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OUR AUSTRALIAN LETTER., Issue 7954, 9 July 1889
OUR AUSTRALIAN LETTER.
(From Our Melbourne CoRBKapoHOEHT.
Melbourne, July 3. VICTORIAN POLITICS. Victorian politics are being conducted in a serene and practical manner which betokens either the storm which succeeds the calm or the speedy despatch of business by the Legislature and a comparatively short session. The Government have got their first proposal of importance passed in certain amendments to the rules of procedure, modified from their original form, but still calculated to be of use in securing a better method of legislation than has prevailed in the past. The Legislative Council are now engaged in the consideration of an amendment to the health laws of the colony, and the Assembly are debating with a good deal of interest a measure Intended to reconcile two Acts which have been passed for the control of the Civil servants by & non-political Board, thus doing away with the grievances with which particular members of the Service have worried Parliamentary representatives during the past few years. Things may be reckoned to go on very smoothly until the tariff comes to be considered, and it is not likely that the Government will then leave themselves open for attack by any large section of the House. The present Administration have a happy knack of gauging in what direction the majority of members are inclined, and make their plans accordingly. Having given offence to the farmers in refusing to increase the stock tax, there is little doubt that an effort will .be conciliation by increasing the duty on grain. This step will affect the interests of New Zealand farmers, for hitherto most of the oats consumed in the colony have been obtained from them. A deputation of horse owners waited on the Commissioner of Customs recently to urge that there should be no increase of the duty, as horse feed is already too dear ; but while they _ got some sympathy an indication was received as to how the Government would be likely to act. The Commissioner assured the deputation that the matter had not yet been considered; but at the same time led it to be understood that the farming interest was regarded as paramount. He turned a deaf ear to the representation that the climate of Victoria seemed less adapted for the growth of oats than other products, and that the farmers had turned their attention to the cultivation of hay in preference, and expressed the opinion that additional protection might enable the whole of the wants of the colony to be provided for locally. In response to the desire of the farmers, a stop has already been put to the practice of gristing wheat in bond, although the objections to such a convenient arrangement seem to be of a fanciful description. THE SOUTH AUSTRALIAN PARLIAMENT.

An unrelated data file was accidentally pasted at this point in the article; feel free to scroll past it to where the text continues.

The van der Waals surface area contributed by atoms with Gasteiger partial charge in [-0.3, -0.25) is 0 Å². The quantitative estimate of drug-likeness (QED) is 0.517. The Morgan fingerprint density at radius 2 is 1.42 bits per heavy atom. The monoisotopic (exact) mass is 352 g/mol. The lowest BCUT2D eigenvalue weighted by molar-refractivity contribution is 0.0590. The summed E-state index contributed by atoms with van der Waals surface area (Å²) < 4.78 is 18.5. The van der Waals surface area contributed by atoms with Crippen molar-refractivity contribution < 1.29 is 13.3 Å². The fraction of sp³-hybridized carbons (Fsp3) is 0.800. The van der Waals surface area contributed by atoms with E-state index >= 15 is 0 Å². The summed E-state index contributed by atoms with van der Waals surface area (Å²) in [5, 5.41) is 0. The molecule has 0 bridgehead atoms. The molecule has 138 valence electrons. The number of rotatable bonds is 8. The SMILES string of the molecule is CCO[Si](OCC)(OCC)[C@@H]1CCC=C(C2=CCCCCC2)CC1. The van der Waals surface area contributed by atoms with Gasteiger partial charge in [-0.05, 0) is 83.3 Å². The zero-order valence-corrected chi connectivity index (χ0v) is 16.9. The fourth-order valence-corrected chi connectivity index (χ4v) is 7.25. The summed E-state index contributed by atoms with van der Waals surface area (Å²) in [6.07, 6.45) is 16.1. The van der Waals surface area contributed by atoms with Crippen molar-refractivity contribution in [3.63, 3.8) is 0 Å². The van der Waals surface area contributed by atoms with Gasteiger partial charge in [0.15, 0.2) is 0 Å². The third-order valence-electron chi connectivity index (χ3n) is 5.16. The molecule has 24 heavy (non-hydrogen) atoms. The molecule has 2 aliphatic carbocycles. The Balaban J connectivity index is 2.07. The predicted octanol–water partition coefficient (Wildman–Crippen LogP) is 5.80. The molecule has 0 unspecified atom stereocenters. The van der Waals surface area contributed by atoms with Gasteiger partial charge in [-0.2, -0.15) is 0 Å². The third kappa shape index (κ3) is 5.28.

The Playford Ministry having been called upon to resign through the carrying of a no-confidence motion, the following new Government has been formed for carrying on the affairs of the colony of South Australia Chief Secretary and Premier, Dr J. A. Cockburn; Treasurer, Mr F. W. Holder; Attorney • General, Mr B. A. Moulden ; Commissioner* of Crown Lands, Mr T. Burgojne ; Commissioner of Public Works, Mr J, H. Howe; Minister of Education, Mr J. H. Gordon; Member of the Executive Council without portfolio, Dr Campbell. It may be mentioned that the last two gentlemen are members of the Legislative Council, and Dr Campbell’s office has not been in vogue since 1863. Parliament has been adjourned until the 16th inst. THE CI.EF.E COUJEBY CATASTROPHE. There is nothing of a satisfactory character to report regarding the mining catastrophe at Newcastle. The work of the rescue party has been almost wholly neutralised by the continuous fulls in different parts of the mine, and the chances of recovering the bodies of the eleven miners that are entombed are remote. The fact that in a day and a night the rescuers were only able to clear three of the twenty five yards of stuff that has to be removed before the spot where the men were supposed to bo is reached shown how difficult the work of excavation is. Tire obstacles in the way of progress are almost insurmountable. They appear in the shape of boulders and large masses of falling earth, and occasionally work is impeded by the heavy stone frames previously constructed to enable miners to get the coal. His Excellency, Lord Carrington, accompanied by the Minister of Mines (Mr Sydney Smith) and members for the district, made a visit to the mine and descended the pit, encouraging tho rescuers in their work, and afterwards visited the homes of the bereaved families.